Petitioner's Advocate : Ansar Ahmad Chaudhary
Bench : Hon'ble Mr. Justice Abhay Manohar Sapre, Hon'ble Ms. Justice Indu Malhotra
Judgment By : Hon'ble Mr. Justice Abhay Manohar Sapre

4. Sumer Singh Jat v. State of Rajasthan

Civil Appeal - The need to remand the case has been occasioned as the Division Bench has not assigned any reason for dismissal of the appeals. In the absence of any discussion on the issues which have arisen in these cases and in the absence of any finding on the submissions urged by the parties, it is not possible to affirm the order. Indeed, none of the submissions urged by the appellants are mentioned much less dealt with either way on the merits of the case. In view of the abovementioned reason, the appeals succeed and are accordingly allowed. The impugned judgments/orders are set aside. The appeals out of which these appeals arise are restored to their respective numbers before the High Court for their fresh disposal on merits in accordance with law.

Case Number : C.A. No. 11047 - 11061 of 2018 16-11-2018
Petitioner's Advocate : Aishwarya Bhati
Bench : Hon'ble Mr. Justice Abhay Manohar Sapre, Hon'ble Ms. Justice Indu Malhotra
Judgment By : Hon'ble Mr. Justice Abhay Manohar Sapre

5. Santosh @ Santhosh Kumar v. State of Kerala

Abkari Act - Section 55 (1) - Insofar as the jail sentence is concerned, it may vary and extend up to 10 years depending upon the facts of each case, but insofar as the fine amount is concerned, the Court has to impose the minimum amount of Rs. one lakh. However, the Court has discretion to impose fine more than Rs. one lakh depending upon the facts of each case.

The incident in question is of the year 2007; Second, the appellant has undergone jail sentence of 1 year 3 months out of three years total period of jail sentence awarded by the High Court; Third, the appellant was never involved in any criminal activity except the case at hand; and the last, out of three accused, one was given the benefit of doubt, we are of the considered opinion that the appellant has made out a case for interference in the quantum of sentence awarded to him by the High Court. In view of the foregoing discussion, the appeal succeeds and is accordingly allowed. The impugned order is modified to the extent that the appellant is now awarded jail sentence of "already undergone". However, so far as the fine amount of Rs. one lakh 7 imposed by the Courts is concerned, it is modified and accordingly enhanced from Rs. one Lakh to Rs. one Lakh Fifty Thousand (Rs.1,50,000/­). In other words, the appellant is now awarded jail sentence of "already undergone" and a fine of Rs.1,50,000/­. Failure to deposit the enhanced fine amount, the appellant will have to undergo one more year of jail sentence.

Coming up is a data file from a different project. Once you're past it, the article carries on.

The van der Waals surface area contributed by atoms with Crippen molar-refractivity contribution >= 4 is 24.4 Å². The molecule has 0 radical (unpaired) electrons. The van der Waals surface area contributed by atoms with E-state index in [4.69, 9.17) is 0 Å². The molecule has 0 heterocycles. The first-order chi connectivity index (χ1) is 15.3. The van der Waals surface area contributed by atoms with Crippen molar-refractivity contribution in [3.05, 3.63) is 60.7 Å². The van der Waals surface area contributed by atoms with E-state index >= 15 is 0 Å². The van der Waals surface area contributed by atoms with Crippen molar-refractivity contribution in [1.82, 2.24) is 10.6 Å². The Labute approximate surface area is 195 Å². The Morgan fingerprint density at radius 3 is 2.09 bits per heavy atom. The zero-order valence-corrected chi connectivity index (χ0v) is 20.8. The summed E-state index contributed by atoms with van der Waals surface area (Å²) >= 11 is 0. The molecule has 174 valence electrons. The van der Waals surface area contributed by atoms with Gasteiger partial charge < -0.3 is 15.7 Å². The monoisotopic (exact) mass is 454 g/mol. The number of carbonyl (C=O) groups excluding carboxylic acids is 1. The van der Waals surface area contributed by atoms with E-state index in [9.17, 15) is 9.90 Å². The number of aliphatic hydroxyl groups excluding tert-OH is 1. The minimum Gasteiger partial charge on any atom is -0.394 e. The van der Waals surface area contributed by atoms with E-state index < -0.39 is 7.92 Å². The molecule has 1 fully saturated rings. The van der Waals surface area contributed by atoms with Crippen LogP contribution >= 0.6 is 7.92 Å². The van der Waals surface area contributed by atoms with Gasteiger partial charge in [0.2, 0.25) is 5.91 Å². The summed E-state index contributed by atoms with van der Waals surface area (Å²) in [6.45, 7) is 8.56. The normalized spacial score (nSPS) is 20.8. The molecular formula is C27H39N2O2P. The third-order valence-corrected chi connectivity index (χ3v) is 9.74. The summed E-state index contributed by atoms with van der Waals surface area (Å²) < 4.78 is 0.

Petitioner's Advocate : K. Rajeev
Bench : Hon'ble Mr. Justice Abhay Manohar Sapre, Hon'ble Ms. Justice Indu Malhotra
Judgment By : Hon'ble Mr. Justice Abhay Manohar Sapre

6. Godrej and Boyce Manufacturing Company Limited v. Engineering Workerss Association

Industrial Disputes Act, 1947 - Section 10 - The need to remand the case has been occasioned on account of one factual error committed by the High Court while dealing with two submission of the appellant (employer) in Para 34 of the impugned order. It is noticed that while dealing with the submissions of the appellant(employer), viz., that the reference made to the Industrial Tribunal is improperly and presumptuously worded and secondly, the Industrial Tribunal travelled beyond the scope of the reference, the High Court instead of quoting the reference, by mistake quoted the operative portion of the award passed by the Industrial Tribunal and treated the operative portion of the award as reference and proceeded to examine the submissions and rejected the same. In our opinion, this being obviously an error apparent on the face of the record of the case and rightly admitted by the learned counsel appearing for the respondents, we have no option but to set aside the impugned order and remand the case to the High Court for deciding the writ petitions afresh on merits.

Petitioner's Advocate : Gopal Singh
Bench : Hon'ble Mr. Justice Abhay Manohar Sapre, Hon'ble Ms. Justice Indu Malhotra
Judgment By : Hon'ble Mr. Justice Abhay Manohar Sapre